Justin Vogel | 26 January 2018
In November 2017, The Philanthropy Workshop traveled to Jordan on an Immersion Journey to learn more about the country’s response to the Syrian refugee crisis. One of the central lessons learned was that a good refugee policy should be a good host country policy too—any program benefiting the livelihood of Syrian refugees must also benefit the local Jordanian population.
Jordan, a middle-income country with a population of 9.5 million citizens, is home to between 700,000 and 1.2 million Syrian refugees. Despite these daunting figures, Jordan is no stranger to mass refugee migration: the young nation, founded in 1921, hosts approximately two million Palestinian and 130,000 Iraqi refugees, in addition to significant groups of Lebanese, Armenian, Circassian, and Chechen refugees.
Though Jordan has remained safe and secure in a tumultuous region, the fall of neighboring nations has detrimentally affected its economy. For example, Iraq was historically Jordan’s largest trading partner prior to the Iraq War, the Palestinian Territories were major importers of Jordanian goods before the 1991 Paris Protocol, and Syria was Jordan’s gateway to Europe until the route became unviable due to civil war.
On the second day of the program, TPW members had the option to participate in a “business track” led by Per Heggenes, CEO of the Ikea Foundation, who aimed to educate our group about how international businessmen could play a leading role in promoting economic development efforts. As a participant, I visited three different businesses to understand some of Jordan’s advantageous operating conditions, including tariff-free access to European markets, the 16-year-old US-Jordan Free Trade Agreement (FTA), strategic regional positioning and access to Arab markets, and local governmental support for international businesses.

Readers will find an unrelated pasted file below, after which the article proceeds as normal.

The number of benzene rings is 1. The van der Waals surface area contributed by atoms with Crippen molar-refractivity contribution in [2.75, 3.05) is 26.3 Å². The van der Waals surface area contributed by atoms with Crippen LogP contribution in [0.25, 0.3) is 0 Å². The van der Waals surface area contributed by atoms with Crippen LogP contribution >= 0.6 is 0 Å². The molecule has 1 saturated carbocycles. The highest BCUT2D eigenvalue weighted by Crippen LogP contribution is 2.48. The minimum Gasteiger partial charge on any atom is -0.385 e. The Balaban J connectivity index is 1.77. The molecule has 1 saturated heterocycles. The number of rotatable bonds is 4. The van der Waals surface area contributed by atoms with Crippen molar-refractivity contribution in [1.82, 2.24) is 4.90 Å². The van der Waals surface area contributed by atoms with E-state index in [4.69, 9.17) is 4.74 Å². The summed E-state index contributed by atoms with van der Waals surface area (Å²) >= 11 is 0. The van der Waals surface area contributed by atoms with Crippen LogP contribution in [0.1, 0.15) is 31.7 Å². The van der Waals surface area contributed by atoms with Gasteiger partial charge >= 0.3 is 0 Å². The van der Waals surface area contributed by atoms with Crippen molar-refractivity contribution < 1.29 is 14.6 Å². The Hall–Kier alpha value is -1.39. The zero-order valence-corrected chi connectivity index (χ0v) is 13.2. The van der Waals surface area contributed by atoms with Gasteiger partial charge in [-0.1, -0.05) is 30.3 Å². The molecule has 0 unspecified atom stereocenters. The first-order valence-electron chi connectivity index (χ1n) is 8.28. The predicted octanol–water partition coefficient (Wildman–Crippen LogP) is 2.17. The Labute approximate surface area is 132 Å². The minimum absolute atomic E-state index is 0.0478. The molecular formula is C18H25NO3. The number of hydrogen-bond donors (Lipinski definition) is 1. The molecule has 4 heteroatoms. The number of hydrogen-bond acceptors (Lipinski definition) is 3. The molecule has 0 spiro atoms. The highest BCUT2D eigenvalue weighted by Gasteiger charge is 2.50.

The three businesses we visited included: (1) a 2000-employee textile manufacturing facility that set up shop in Jordan due to its FTAs, (2) a Syrian-owned plastic packaging company that moved its operations and 150 Syrian employees across the border to benefit from the tariff-free access to European markets (granted to businesses in Jordanian Special Economic Zones), and (3) a social enterprise textile manufacturing workshop that employs hundreds of women, receives business support from the Kingdom’s Jordan River Foundation, and has a partnership with Ikea.
Many corporations also establish operations in Jordan to promote corporate social responsibility, but it was impressed upon us that business leaders could not just hire refugees. Development in the Jordanian context means creating opportunities not defined by borders and accepting that jobs created for refugees may be replaced by Jordanians after Syrians return home.
Each of the businesses we visited capitalized on a different competitive advantage for operating in Jordan. Though Jordan remains a success in many regards for cultivating an environment for economic development and activity, the Kingdom has not received enough international attention or support. Jordan will not solve this crisis alone. But that is precisely why the Jordanian government has made such a valiant effort to support the international players who promote Jordanian economic activity by hosting their business operations in Jordan.
Justin Vogel is the son of Susan Sherrerd (TPW 2016 – 2017). He is a graduate of Princeton University with a B.A. in Near Eastern Studies. His work in the field of Near Eastern Studies stemmed from his curiosity about the Arab Spring and the Arab-Israeli Conflict. This was Justin’s fourth visit to Jordan.